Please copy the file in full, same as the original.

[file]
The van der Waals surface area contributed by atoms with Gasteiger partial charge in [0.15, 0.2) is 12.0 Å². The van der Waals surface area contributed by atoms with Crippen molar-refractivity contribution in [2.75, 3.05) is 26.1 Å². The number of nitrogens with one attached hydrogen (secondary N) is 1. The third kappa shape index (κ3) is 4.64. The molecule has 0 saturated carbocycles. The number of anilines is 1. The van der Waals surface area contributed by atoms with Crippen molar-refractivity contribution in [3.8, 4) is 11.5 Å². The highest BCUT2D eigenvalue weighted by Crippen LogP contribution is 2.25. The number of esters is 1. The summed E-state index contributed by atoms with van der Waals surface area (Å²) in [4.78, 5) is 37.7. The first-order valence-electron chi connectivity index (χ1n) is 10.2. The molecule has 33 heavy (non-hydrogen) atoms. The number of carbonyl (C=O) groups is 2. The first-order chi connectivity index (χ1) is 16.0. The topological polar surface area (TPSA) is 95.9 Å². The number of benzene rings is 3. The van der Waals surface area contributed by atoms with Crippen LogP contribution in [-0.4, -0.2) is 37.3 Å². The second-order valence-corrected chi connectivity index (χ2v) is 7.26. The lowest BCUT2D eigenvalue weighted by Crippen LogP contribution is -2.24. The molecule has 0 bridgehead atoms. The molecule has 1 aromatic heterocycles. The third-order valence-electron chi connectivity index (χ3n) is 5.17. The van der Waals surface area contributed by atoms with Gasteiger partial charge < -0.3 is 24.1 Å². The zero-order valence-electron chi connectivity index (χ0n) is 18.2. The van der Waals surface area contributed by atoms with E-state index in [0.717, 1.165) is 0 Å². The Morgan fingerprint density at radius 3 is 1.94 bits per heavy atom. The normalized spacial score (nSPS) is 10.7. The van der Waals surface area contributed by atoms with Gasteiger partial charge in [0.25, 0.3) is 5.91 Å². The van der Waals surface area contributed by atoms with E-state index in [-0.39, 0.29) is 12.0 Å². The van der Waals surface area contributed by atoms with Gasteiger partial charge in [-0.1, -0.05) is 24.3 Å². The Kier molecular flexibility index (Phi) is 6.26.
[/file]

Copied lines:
The van der Waals surface area contributed by atoms with Gasteiger partial charge in [0.15, 0.2) is 12.0 Å². The van der Waals surface area contributed by atoms with Crippen molar-refractivity contribution in [2.75, 3.05) is 26.1 Å². The number of nitrogens with one attached hydrogen (secondary N) is 1. The third kappa shape index (κ3) is 4.64. The molecule has 0 saturated carbocycles. The number of anilines is 1. The van der Waals surface area contributed by atoms with Crippen molar-refractivity contribution in [3.8, 4) is 11.5 Å². The highest BCUT2D eigenvalue weighted by Crippen LogP contribution is 2.25. The number of esters is 1. The summed E-state index contributed by atoms with van der Waals surface area (Å²) in [4.78, 5) is 37.7. The first-order valence-electron chi connectivity index (χ1n) is 10.2. The molecule has 33 heavy (non-hydrogen) atoms. The number of carbonyl (C=O) groups is 2. The first-order chi connectivity index (χ1) is 16.0. The topological polar surface area (TPSA) is 95.9 Å². The number of benzene rings is 3. The van der Waals surface area contributed by atoms with Crippen LogP contribution in [-0.4, -0.2) is 37.3 Å². The second-order valence-corrected chi connectivity index (χ2v) is 7.26. The lowest BCUT2D eigenvalue weighted by Crippen LogP contribution is -2.24. The molecule has 0 bridgehead atoms. The molecule has 1 aromatic heterocycles. The third-order valence-electron chi connectivity index (χ3n) is 5.17. The van der Waals surface area contributed by atoms with Gasteiger partial charge < -0.3 is 24.1 Å². The zero-order valence-electron chi connectivity index (χ0n) is 18.2. The van der Waals surface area contributed by atoms with E-state index in [0.717, 1.165) is 0 Å². The Morgan fingerprint density at radius 3 is 1.94 bits per heavy atom. The normalized spacial score (nSPS) is 10.7. The van der Waals surface area contributed by atoms with Gasteiger partial charge in [0.25, 0.3) is 5.91 Å². The van der Waals surface area contributed by atoms with E-state index in [-0.39, 0.29) is 12.0 Å². The van der Waals surface area contributed by atoms with Gasteiger partial charge in [-0.1, -0.05) is 24.3 Å². The Kier molecular flexibility index (Phi) is 6.26.